Starting once again from the Beginning
If you search the New Testament you will find the church there from the beginning, even before the New Testament was written. Most people are aware that Paul wrote his letters before any Gospel was written; so, for that matter, did Peter. The Gospels came at least a generation, maybe more, after the church began as a movement with leaders known as priests (or “elders”), deacons, and overseers (bishops). These roles were not late additions but part of the original movement, as one can see from a quick glance at Acts chapter six.
The question might now occur, what is the church for? Again, search the New Testament and you find a number of roles the church plays as part of its warrant. Chief among these is worship, followed closely by witness, teaching, service, and fellowship. Teaching and fellowship strengthen the church inwardly so that we might engage in witness and service.
That word witness in Greek is martyria, and from it comes the name for those who gave their lives in times of persecution. There are martyrs today in many countries around the world. We must remember them and continue to remind our government that they exist. Often they are forgotten.
The heart of the church, however, remains worship. The Greek word for this is leitourgia, “liturgy,” which remains the name of the chief Sunday service in Orthodox Christianity today. Other churches also use it. The word is a composite and means “the work of the people.” Note that: the work of the people. It is not the work of one person who stands up front and speaks. It is not the work of a small choir who sing special music. It is the work of the people, all of us together. You cannot hold a Divine Liturgy in the Orthodox Church with just a priest. You need a community. You need about ten at a minimum to fulfill all the roles in worship, and you can expand the number beyond that with ease. But it is participatory and not a show. We’re not here to be entertained but to get outside ourselves into a larger realm signified by God.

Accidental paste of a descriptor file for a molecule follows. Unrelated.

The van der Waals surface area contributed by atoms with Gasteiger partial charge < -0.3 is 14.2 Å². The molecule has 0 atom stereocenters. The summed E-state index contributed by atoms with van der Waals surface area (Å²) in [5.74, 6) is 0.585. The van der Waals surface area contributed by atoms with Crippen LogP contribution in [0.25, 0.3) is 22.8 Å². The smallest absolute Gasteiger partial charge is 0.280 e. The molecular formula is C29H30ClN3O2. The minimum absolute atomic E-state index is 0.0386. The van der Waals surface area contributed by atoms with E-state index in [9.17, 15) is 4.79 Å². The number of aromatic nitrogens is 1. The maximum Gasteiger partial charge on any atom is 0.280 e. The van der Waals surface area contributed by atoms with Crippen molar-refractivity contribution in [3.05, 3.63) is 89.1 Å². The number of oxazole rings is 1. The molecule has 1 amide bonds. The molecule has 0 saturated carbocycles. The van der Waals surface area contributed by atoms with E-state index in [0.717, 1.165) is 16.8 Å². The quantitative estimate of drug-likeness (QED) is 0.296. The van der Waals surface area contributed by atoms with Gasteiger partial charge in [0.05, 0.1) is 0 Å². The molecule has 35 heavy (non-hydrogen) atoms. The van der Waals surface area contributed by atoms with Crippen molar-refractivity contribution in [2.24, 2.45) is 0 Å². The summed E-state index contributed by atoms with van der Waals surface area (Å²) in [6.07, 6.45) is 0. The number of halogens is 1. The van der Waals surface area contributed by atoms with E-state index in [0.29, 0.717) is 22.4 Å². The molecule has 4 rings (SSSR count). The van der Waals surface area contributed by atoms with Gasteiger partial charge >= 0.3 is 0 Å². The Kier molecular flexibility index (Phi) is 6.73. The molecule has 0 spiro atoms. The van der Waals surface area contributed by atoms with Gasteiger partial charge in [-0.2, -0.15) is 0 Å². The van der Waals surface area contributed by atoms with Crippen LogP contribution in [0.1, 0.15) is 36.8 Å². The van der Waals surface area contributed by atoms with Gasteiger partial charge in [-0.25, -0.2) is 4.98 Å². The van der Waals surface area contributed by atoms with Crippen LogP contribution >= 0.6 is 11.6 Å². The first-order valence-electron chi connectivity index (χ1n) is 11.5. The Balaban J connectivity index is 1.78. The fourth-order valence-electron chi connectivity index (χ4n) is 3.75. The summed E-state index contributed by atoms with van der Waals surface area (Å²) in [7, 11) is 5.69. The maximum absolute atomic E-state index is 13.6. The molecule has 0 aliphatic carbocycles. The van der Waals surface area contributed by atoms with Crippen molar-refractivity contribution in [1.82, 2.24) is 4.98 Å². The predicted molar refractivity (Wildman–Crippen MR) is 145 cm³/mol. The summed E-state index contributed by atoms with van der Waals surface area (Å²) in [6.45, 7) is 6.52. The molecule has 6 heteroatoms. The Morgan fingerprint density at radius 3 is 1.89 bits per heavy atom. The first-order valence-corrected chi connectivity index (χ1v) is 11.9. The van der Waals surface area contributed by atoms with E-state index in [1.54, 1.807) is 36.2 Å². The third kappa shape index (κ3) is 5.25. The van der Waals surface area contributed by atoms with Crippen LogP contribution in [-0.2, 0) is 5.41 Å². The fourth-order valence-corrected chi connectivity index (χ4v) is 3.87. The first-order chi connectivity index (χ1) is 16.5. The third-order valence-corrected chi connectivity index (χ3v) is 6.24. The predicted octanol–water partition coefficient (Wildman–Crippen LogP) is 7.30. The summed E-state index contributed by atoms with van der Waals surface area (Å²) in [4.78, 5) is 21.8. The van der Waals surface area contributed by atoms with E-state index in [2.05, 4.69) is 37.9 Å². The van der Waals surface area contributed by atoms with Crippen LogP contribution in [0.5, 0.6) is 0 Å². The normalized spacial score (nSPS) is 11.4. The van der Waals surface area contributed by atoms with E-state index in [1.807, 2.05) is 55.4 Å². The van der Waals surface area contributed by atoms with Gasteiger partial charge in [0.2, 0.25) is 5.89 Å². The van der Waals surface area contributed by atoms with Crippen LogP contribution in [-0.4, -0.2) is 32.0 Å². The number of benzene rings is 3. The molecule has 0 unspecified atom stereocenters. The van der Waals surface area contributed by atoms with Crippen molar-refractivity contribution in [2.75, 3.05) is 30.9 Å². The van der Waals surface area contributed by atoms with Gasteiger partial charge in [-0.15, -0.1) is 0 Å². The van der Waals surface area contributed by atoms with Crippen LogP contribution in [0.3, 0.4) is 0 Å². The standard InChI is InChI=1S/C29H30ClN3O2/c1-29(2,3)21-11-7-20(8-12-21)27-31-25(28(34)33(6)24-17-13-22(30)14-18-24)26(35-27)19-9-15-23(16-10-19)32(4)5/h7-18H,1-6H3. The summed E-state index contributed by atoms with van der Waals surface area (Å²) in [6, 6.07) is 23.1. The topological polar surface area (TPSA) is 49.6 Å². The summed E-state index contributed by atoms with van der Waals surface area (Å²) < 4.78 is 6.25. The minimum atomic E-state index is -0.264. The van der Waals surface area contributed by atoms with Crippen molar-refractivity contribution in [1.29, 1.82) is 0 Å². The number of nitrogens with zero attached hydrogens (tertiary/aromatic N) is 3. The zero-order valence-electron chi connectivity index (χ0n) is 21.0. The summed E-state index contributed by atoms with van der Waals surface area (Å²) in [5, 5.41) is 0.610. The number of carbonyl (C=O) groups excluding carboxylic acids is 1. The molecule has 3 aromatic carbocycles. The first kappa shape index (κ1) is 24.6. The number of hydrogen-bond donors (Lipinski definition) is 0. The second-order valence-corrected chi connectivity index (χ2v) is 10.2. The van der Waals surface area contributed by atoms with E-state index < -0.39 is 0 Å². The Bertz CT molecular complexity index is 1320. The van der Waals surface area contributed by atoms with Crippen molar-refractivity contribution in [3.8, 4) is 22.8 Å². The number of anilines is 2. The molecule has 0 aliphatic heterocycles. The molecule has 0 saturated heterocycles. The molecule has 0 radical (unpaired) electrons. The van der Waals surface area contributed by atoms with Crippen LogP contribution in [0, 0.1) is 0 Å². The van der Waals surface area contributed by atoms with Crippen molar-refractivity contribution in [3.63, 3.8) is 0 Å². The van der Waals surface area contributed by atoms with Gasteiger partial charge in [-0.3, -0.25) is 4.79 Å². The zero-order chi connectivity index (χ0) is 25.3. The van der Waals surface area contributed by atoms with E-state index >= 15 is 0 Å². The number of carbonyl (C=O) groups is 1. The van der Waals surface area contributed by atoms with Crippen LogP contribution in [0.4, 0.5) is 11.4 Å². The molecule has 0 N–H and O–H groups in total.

The heart of liturgy, then, is a conversation between God and humanity. Our part of the conversation involves prayer and praise and thanksgiving. God’s part of the conversation involves the Word both read from scripture and then proclaimed, and the Mysteries we call by various names: baptism, Holy Communion, forgiveness, and so forth. These are the ways God comes to us. Note that this is a bodily experience, not merely one of hearing. Without both halves of the conversation we are diminished. And both halves have been there since the beginning. Again, see the books of Acts, I Corinthians, and Ephesians.
Why bother to rehearse this?
First, because of the tragedies of religious history many churches lost part of the conversation. The Reformation in the western church cut off so much of the complete ancient liturgy that it was in danger of losing the heart of worship. Thankfully many Reformation churches have re-created the liturgy in these latter days.
Secondly, I’m concerned to find the proper setting between a view that the church has no reason for being and that it is the be-all and end-all of our existence. The church is a vehicle, not a destination; it is an organism, not an institution. It has a specific purpose, to worship, and worship has the specific purpose of enlarging us as people by locating us in the heart of God. In that mode we live our daily lives of service and compassion. Hence this column.